lpc.lv2

LPC analysis + synthesis LV2 plugin for glitchy/robotic vocal effects, built on rt_lpc

Screenshot of plugin

About

Linear predictive coding (LPC) is an algorithm used to approximate audio signals like human speech. The algorithm generates an excitation signal (such as a pulse wave) that then passes through a filter to emulate the vocal tract. Because it can represent speech signals quite efficiently, LPC has seen wide use in speech synthesis and audio compression. Additionally, due to its distinctive sound, LPC has been used in popular music to create robotic-sounding voice effects.

This plugin aims to serve that last use case by providing an LPC engine for use in compatible DAW software. The plugin itself is simply an LV2 wrapper for rt_lpc, which was written by Misra et al. Detailed credits are included at the end of this README.

For more information on LPC, I recommend the following resources:

I found the CCRMA page especially helpful for understanding the algorithm.

Compiling

This plugin is intended to be compiled and used on Linux. Other platforms have not been tested.

Dependencies:

  • lv2-dev
  • build-essential
  • libcairo2-dev
  • libpango1.0-dev

(there are possibly more that I’ve forgotten)

To download the source code, compile it, and then install it, run the following commands in a terminal:

git clone --recurse-submodules https://github.com/knector01/lpc.lv2
cd lpc.lv2
make
make install

By default, the Makefile installs the plugin to the following path:

~/.lv2/lpc.lv2

Parameters

Order

The order of the filter generated by the LPC engine. Higher values can approximate the frequencies of the original sound more closely, but also incur a higher performance cost, so try lowering this setting if popping/xruns occur.

⚠️ Warning ⚠️

If the Order parameter is set high enough, then loud, high-pitched resonances can show up. As a result, I highly recommend adding a peak limiter after this plugin in your DAW.

Buffer Size

Sets the size of the audio buffers used by the LPC engine. Higher values give higher quality output for lower-pitched voices but also significantly increase the performance cost. Try turning this up if the pitched part of the voice is being synthesized as noise. Conversely, if popping/xruns occur then try lowering this setting.

Whisper

Forces all audio to be treated as unpitched, which causes the excitation signal to always be noise. This creates a whisper-like effect.

OLA

Enables/disables Overlap-Add (OLA) mode. Can make the audio sound smoother but can also cause some dissonance when used with singing. Also increases the CPU load of the plugin significantly. Works better at higher buffer sizes.

Glottal Pulse

Instead of using a pulse wave as the LPC excitation signal, use a glottal pop sample. Can make the resulting audio sound slightly more realistic.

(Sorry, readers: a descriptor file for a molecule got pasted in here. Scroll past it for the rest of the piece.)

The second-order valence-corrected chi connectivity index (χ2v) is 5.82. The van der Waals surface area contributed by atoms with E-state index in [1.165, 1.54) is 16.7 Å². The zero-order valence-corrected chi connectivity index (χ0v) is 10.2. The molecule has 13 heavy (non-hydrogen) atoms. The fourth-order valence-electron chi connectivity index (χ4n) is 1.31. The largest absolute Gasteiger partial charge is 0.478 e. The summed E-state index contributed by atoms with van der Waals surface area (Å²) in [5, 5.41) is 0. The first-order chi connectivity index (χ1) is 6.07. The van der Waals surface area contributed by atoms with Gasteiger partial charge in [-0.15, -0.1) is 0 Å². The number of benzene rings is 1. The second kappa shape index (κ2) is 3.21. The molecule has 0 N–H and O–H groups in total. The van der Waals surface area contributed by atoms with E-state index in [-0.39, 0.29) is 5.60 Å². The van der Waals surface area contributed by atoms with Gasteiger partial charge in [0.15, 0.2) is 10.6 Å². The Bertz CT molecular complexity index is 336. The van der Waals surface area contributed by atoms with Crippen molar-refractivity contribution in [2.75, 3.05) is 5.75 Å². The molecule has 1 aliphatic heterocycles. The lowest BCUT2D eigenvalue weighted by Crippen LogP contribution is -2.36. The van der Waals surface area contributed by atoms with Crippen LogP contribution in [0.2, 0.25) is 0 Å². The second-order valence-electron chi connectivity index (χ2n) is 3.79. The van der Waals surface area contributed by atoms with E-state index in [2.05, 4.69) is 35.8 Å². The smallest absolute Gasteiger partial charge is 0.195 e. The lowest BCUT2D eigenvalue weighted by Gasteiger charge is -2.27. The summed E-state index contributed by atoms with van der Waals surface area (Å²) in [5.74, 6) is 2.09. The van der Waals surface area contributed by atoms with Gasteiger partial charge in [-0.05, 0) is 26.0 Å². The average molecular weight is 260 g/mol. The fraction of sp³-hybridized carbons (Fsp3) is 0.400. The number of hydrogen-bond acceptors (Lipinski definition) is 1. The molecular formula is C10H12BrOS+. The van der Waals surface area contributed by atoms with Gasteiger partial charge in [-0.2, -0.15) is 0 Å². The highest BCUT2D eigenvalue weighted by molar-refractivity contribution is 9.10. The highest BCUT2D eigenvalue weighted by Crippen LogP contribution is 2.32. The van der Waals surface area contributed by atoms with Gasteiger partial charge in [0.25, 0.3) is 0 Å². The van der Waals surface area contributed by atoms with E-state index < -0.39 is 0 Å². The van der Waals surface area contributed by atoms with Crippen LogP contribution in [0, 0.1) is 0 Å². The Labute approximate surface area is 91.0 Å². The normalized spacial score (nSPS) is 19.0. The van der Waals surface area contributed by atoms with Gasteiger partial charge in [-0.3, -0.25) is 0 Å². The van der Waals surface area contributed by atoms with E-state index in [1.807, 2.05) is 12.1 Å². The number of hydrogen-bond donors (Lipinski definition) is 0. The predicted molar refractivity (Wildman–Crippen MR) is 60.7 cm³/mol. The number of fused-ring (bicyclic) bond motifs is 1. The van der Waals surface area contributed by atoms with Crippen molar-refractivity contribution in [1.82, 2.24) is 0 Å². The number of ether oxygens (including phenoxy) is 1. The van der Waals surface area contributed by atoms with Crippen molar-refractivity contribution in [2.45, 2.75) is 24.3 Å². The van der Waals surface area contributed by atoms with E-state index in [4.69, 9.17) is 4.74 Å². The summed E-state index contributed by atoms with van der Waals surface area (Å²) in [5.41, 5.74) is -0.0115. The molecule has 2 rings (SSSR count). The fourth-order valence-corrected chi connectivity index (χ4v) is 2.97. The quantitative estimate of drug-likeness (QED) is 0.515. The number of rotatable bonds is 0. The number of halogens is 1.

Preemphasis

Emphasizes the input signal using a high-pass filter prior to running the LPC analysis. Also de-emphasizes the signal output from the LPC synthesizer afterwards.

Pitch Shift

Pitch-shifts the output audio up or down. Can create some neat effects. This setting does nothing if Whisper is enabled.

MIDI Tuning

Sets the root frequency of the MIDI note scale. (default A440)

MIDI Bend Range

Sets the range of the MIDI pitch bend.

TODO

rt_lpc features to re-implement:

  • GUI that shows filter response (possibly also show identified pitch): In progress, but very unfinished

Ideas of other possible features:

  • Add settings that force unpitched signals to be pitched, or mute them entirely. Maybe add separate gain controls for pitched/unpitched.
  • Add a slider to change the window overlap amount to reduce the dissonance when OLA mode is used on singing audio.
  • Try other excitation waveforms (square, sawtooth, etc)
  • Try other pitch identification algorithms (e.g. FFT-based rather than autocorrelation)
  • Allow use of the plugin as a vocoder(?) by swapping out the excitation waveform with an arbitrary audio input (generally a synth instrument)
  • Add MIDI portamento
  • Try to improve performance. Currently at extreme settings the plugin can attempt to process 4096 samples of data within a time window intended for only 512 samples (the default JACK buffer size), which leads to performance problems.

Credits

This plugin is heavily based on rt_lpc, which was written by Ananya Misra, Ge Wang, and Perry R. Cook. For more information, see the rt_lpc homepage at the Princeton Sound Lab, and its wiki page:

Additionally, much this plugin’s MIDI and GUI code of this plugin was based on code from x42-autotune and Simple Scope by Robin Gareus, and the UI uses Gareus’ robtk toolkit.

The example plugins from the LV2 project were also instrumental during development, especially the eg-amp and eg-midigate examples written by David Robillard, and the eg-scope example that Simple Scope was built on.

Thanks!

GitHub

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